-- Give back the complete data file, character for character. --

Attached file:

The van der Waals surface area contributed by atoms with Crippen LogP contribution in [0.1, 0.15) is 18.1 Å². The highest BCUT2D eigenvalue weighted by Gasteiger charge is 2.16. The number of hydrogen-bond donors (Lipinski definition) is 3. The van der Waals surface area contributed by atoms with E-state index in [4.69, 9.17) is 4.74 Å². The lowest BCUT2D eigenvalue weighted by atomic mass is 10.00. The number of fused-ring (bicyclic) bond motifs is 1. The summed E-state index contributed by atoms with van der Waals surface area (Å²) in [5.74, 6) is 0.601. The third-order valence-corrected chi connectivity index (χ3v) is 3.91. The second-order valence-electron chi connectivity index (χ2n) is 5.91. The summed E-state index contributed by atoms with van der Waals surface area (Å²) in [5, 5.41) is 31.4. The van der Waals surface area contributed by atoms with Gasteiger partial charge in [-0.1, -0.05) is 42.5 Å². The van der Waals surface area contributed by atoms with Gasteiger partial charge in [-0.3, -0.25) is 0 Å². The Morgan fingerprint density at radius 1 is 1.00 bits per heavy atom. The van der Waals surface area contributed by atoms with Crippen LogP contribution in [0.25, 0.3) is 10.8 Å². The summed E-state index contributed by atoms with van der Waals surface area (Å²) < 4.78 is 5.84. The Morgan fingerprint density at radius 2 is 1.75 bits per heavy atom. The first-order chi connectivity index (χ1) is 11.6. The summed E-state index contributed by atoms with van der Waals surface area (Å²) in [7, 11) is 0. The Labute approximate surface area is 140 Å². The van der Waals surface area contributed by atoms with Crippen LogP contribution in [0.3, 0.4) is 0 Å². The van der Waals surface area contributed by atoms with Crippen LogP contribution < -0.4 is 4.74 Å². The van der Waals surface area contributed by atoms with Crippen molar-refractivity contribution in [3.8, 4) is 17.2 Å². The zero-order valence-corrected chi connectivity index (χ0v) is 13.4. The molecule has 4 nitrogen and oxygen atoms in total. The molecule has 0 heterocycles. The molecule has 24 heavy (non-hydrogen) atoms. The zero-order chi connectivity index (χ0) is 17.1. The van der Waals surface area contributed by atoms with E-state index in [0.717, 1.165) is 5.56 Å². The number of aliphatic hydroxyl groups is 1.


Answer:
The van der Waals surface area contributed by atoms with Crippen LogP contribution in [0.1, 0.15) is 18.1 Å². The highest BCUT2D eigenvalue weighted by Gasteiger charge is 2.16. The number of hydrogen-bond donors (Lipinski definition) is 3. The van der Waals surface area contributed by atoms with E-state index in [4.69, 9.17) is 4.74 Å². The lowest BCUT2D eigenvalue weighted by atomic mass is 10.00. The number of fused-ring (bicyclic) bond motifs is 1. The summed E-state index contributed by atoms with van der Waals surface area (Å²) in [5.74, 6) is 0.601. The third-order valence-corrected chi connectivity index (χ3v) is 3.91. The second-order valence-electron chi connectivity index (χ2n) is 5.91. The summed E-state index contributed by atoms with van der Waals surface area (Å²) in [5, 5.41) is 31.4. The van der Waals surface area contributed by atoms with Gasteiger partial charge in [-0.1, -0.05) is 42.5 Å². The van der Waals surface area contributed by atoms with Gasteiger partial charge in [-0.3, -0.25) is 0 Å². The Morgan fingerprint density at radius 1 is 1.00 bits per heavy atom. The van der Waals surface area contributed by atoms with Crippen LogP contribution in [0.25, 0.3) is 10.8 Å². The summed E-state index contributed by atoms with van der Waals surface area (Å²) < 4.78 is 5.84. The Morgan fingerprint density at radius 2 is 1.75 bits per heavy atom. The first-order chi connectivity index (χ1) is 11.6. The summed E-state index contributed by atoms with van der Waals surface area (Å²) in [7, 11) is 0. The Labute approximate surface area is 140 Å². The van der Waals surface area contributed by atoms with Crippen LogP contribution in [0.3, 0.4) is 0 Å². The van der Waals surface area contributed by atoms with Crippen LogP contribution < -0.4 is 4.74 Å². The van der Waals surface area contributed by atoms with Crippen molar-refractivity contribution in [3.8, 4) is 17.2 Å². The zero-order valence-corrected chi connectivity index (χ0v) is 13.4. The molecule has 4 nitrogen and oxygen atoms in total. The molecule has 0 heterocycles. The molecule has 24 heavy (non-hydrogen) atoms. The zero-order chi connectivity index (χ0) is 17.1. The van der Waals surface area contributed by atoms with E-state index in [0.717, 1.165) is 5.56 Å². The number of aliphatic hydroxyl groups is 1.